You might wonder if your baby is constipated if baby doesn't pass a stool in a couple of days. Unfortunately babies do get constipated and constipation can make things rather uncomfortable for both baby and baby's parents. So how do you know if baby is constipated? There is no set frequency of bowel movements when it comes to babies. Some babies may pass a stool after nearly every feeding, some may go once per day, and others may skip a day or two. The frequency of bowel movements is often related to what baby eats.
For example, breast fed babies tend to have bowel movements more often than formula fed infants. Exclusively breast fed babies tend to have loose, yellow stools several times a day as young infants, tapering off to once a day or even once every three days. Formula fed babies tend to have firmer, darker bowel movements. The frequency of baby's bowel movements depends both on what baby consumes and how quickly baby's digestive system works. Once baby has begun to consume solid foods, baby's bowel movement pattern may change again, to become both more formed and less frequent.
To determine if your baby is really constipated look at type of stool rather than the frequency. If baby is truly constipated baby's stool will consist of dry, hard pellets or large, hard, and difficult to pass stools. Your baby is most likely constipated if he or she is having bowel movements at less frequency than is normal for your baby and is experiencing difficulty and discomfort passing them. Other signs baby is constipated include tummy discomfort coupled with hard infrequent stools and blood on the outside of the stool.
Constipation can be caused by too little water in the waste material that needs to be passed, not enough muscle movement, or a combination of both these things. New foods or drinks can contribute to constipation. Often the addition of cow's milk to a child's diet will cause constipation. If you believe a certain food or drink has caused your baby to become constipated, discontinue using it and consult your baby's doctor. If your baby is formula fed try switching to a different formula to see if that helps. Ask your baby's pediatrician about what brand you should try.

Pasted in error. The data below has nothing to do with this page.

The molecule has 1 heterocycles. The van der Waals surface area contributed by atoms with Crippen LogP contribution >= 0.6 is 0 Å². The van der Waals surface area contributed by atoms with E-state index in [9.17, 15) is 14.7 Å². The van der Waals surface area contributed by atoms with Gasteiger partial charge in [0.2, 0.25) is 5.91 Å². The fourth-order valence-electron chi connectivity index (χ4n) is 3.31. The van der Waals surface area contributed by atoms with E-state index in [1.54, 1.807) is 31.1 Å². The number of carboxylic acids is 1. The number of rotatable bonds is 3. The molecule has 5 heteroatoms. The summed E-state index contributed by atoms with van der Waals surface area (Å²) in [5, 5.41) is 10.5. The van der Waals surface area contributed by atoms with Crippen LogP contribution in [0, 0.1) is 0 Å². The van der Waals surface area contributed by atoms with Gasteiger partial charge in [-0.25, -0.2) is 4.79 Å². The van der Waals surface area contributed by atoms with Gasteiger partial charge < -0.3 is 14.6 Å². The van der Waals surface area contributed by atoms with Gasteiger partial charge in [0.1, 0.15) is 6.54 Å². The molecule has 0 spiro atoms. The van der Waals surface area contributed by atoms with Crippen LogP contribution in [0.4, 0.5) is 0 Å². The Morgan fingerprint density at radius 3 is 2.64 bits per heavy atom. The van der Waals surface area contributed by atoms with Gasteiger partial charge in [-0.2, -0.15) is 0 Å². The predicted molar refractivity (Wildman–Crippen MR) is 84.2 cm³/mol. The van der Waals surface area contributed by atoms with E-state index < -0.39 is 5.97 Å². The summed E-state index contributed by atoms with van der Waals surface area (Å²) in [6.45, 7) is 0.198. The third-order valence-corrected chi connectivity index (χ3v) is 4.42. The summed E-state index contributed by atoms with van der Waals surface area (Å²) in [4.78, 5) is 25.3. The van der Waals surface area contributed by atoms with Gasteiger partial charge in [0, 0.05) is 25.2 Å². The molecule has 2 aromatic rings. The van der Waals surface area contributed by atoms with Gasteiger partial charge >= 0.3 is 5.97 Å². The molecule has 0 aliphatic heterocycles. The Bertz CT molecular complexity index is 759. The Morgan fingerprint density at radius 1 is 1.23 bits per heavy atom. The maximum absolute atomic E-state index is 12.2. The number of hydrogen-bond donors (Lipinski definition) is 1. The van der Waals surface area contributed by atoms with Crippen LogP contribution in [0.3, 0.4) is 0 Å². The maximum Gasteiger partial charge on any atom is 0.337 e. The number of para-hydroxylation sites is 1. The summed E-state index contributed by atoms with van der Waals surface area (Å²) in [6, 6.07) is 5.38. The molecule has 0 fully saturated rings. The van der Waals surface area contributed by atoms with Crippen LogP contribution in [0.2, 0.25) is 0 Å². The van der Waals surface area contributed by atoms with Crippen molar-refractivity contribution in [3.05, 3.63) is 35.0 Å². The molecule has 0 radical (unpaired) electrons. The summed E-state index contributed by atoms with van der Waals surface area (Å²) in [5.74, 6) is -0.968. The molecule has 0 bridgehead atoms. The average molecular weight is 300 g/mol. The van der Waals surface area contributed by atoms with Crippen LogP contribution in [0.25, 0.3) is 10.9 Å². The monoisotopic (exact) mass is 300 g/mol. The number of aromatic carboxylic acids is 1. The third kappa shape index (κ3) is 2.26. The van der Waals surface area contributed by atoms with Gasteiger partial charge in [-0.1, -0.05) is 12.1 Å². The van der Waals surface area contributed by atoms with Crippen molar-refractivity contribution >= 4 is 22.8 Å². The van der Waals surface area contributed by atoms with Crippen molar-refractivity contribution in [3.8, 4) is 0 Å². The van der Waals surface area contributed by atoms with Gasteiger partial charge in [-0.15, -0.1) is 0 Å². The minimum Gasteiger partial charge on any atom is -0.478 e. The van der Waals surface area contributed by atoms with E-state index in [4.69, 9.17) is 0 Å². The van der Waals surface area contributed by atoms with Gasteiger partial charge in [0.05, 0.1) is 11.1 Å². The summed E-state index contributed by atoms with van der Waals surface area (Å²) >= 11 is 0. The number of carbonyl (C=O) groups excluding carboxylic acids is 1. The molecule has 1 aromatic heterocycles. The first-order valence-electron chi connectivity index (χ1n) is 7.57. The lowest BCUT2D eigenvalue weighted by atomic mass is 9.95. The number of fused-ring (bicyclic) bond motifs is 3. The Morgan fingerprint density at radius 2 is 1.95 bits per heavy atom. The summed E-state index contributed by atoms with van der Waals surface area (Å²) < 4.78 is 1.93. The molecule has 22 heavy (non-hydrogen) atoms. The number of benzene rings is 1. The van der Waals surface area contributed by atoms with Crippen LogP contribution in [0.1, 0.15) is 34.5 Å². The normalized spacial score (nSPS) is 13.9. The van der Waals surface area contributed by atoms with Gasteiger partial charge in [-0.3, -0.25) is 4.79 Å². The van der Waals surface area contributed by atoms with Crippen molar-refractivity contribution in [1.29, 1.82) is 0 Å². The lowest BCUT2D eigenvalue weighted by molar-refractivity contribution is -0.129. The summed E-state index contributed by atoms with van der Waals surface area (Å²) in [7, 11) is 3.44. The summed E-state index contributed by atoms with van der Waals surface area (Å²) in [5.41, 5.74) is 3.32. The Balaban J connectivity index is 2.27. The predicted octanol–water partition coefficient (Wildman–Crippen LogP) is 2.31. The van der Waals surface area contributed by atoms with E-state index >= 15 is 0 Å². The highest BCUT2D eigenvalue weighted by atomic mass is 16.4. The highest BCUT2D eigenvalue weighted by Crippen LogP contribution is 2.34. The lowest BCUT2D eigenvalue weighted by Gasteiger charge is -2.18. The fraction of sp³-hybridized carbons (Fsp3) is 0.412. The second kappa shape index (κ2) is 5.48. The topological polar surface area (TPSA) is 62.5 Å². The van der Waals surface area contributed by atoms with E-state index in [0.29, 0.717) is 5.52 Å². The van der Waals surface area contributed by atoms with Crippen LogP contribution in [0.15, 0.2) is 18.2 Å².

Rice cereal, a very common first baby food, is low in fiber and could contribute to constipation. Consider switching to oatmeal or barley infant cereal or add fruits or vegetables (pureed) to baby's cereal. In constipation prone babies, it is wise to avoid offering bananas and rice cereal or at least reduce the amount consumed. Give more pureed prunes and pears instead. If you have an older baby ask your doctor if it is okay to add bran or flax seed oil to baby's cereal.
Make sure your baby is getting enough fluids. This suggestion may seem rather obvious, but it is possible for baby to receive less fluid than he or she needs. If baby is wetting less than six diapers per day and is experiencing constipation, add extra fluids by giving baby apple or prune juice diluted with water.
Get baby moving! Activity is key in preventing constipation, so make sure your baby gets around plenty. If your baby is crawling get down on the floor and make a game out of getting him to crawl around with you. If baby isn't able to crawl yet help baby move by bicycling baby's legs. To do this lay baby on his back and move his legs up and forward in a pedaling motion.
If fiber, extra fluids, and activity don't help ease baby's constipation, talk to baby's doctor about using glycerin suppositories or glycerin liquid to help stimulate your baby's rectum and help her to have a bowel movement. Avoid using glycerin suppositories or liquid too often, however, because baby could become dependent on them to be able to pass her stools.